June 2006

Sarah Statz

nonfiction

The Lost Gospel: The Quest for the Gospel of Judas Iscariot by Herbert Krosney

Readers who avoid religious books like a biblical plague could be forgiven for ignoring Herbert Krosney’s The Lost Gospel: The Quest for the Gospel of Judas Iscariot. It’s got “gospel” in the title. Its cover art is a reproduction of Caravaggio’s The Taking of Christ, depicting Judas Iscariot handing Jesus over to be crucified. Bart Ehrman, a leading biblical scholar, provides the foreword.
 
Although it would be understandable for readers with zero interest in Christianity or religious history to avoid this book, it would also be a great misfortune. Krosney sets the tone of the book almost immediately: “in the mid- to late 1970s, hidden for more than fifteen hundred years, an ancient text emerged from the sands of Egypt.” This is not a biblical or religious treatise. This is an archaeological and historical treasure hunt (and treasure appraisal, as well as treasure resale) story.
 
The papyrus codex in question, the “Gospel of Judas,” tells the familiar Judeo-Christian story of the ministry of Jesus Christ, as well as his “betrayal” by one of his own disciples, Judas Iscariot, who is described in the four New Testament gospels (those by Matthew, Mark, Luke, and John) as having handed him over to the Jewish high priests and Roman authorities to be crucified. The gospel of Judas differs in its interpretation of those events. Rather than portraying Judas as the most hated of all turncoats, it describes him as Jesus’s favorite, and the one “called upon by Jesus to ‘sacrifice the man that clothes me,’ in Jesus’s words.”  It is written in an ancient script called Coptic, and has been shown by radiocarbon dating to have been produced sometime between 220 and 340 CE.
 
Although the story of the lost gospel’s creation and speculation as to how such a gospel might have been suppressed by various church officials and writers is addressed throughout, Krosney keeps the focus of the story on the physical journey of the manuscript from its discovery in Egypt in the late 1970s through its unveiling to the scholarly community in 2005. Along the way it was stolen, spirited through various and sometimes less than perfectly legal antiquities channels, and even languished for decades in a safe deposit box in suburban New Jersey, until it was finally and painstakingly acquired, restored, and translated.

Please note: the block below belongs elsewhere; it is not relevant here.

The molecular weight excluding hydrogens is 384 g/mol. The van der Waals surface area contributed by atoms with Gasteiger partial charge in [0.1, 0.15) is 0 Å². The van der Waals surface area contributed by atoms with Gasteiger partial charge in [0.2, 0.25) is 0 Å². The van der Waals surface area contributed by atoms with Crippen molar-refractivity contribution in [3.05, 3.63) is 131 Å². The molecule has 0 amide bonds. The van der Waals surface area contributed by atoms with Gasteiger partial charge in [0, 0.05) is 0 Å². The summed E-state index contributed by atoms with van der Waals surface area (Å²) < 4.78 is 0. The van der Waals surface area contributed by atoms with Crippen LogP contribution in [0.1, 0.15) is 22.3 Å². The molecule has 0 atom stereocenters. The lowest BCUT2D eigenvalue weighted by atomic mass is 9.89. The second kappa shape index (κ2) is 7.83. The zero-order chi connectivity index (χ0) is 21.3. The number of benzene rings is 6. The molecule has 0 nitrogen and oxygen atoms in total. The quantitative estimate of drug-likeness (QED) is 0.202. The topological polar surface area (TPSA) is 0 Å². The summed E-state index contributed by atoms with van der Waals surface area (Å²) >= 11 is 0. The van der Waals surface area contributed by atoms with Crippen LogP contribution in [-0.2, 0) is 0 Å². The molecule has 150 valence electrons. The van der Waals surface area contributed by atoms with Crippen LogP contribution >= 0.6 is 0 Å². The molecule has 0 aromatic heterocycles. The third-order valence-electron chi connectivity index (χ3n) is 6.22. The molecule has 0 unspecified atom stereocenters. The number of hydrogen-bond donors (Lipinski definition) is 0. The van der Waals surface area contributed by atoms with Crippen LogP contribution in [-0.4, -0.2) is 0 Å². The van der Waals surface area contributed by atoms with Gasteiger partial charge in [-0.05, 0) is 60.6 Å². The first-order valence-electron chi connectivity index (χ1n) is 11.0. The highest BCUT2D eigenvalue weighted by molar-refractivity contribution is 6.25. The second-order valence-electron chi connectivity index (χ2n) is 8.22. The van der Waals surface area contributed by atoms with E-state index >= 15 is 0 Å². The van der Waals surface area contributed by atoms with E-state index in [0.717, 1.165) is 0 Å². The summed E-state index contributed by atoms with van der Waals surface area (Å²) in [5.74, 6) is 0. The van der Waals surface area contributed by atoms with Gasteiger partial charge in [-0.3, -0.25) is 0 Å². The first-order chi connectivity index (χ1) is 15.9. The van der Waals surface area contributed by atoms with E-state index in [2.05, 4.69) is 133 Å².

Krosney spends the majority of his time telling a briskly paced story of discovery, encompassing a variety of characters (many portrayed in various shades of gray), numerous geographic locales, and plot twists. But of course he simultaneously describes an important religious find. Anyone who’s ever listened to the Easter narrative or even simply seen Mel Gibson’s Passion of the Christ has probably wondered exactly how much choice Judas really had in the matter. I’m no great theologian, but every year around Easter I wonder, if handing Jesus over to the proper crucifying authorities was necessary, how fair is history for branding Judas a betrayer to be subsequently damned for all time?
 
In the end, the book stands on its own merits alongside other historical adventures like Robert Kurson’s popular Shadow Divers or even Jonathan Harr’s The Lost Painting. But what truly makes the story stand out is the quiet but insistent question posed throughout: how much gospel truth is in our gospel truth?
 
The Lost Gospel: The Quest for the Gospel of Judas Iscariot by Herbert Krosney
National Geographic Books
ISBN: 1426200412
309 pages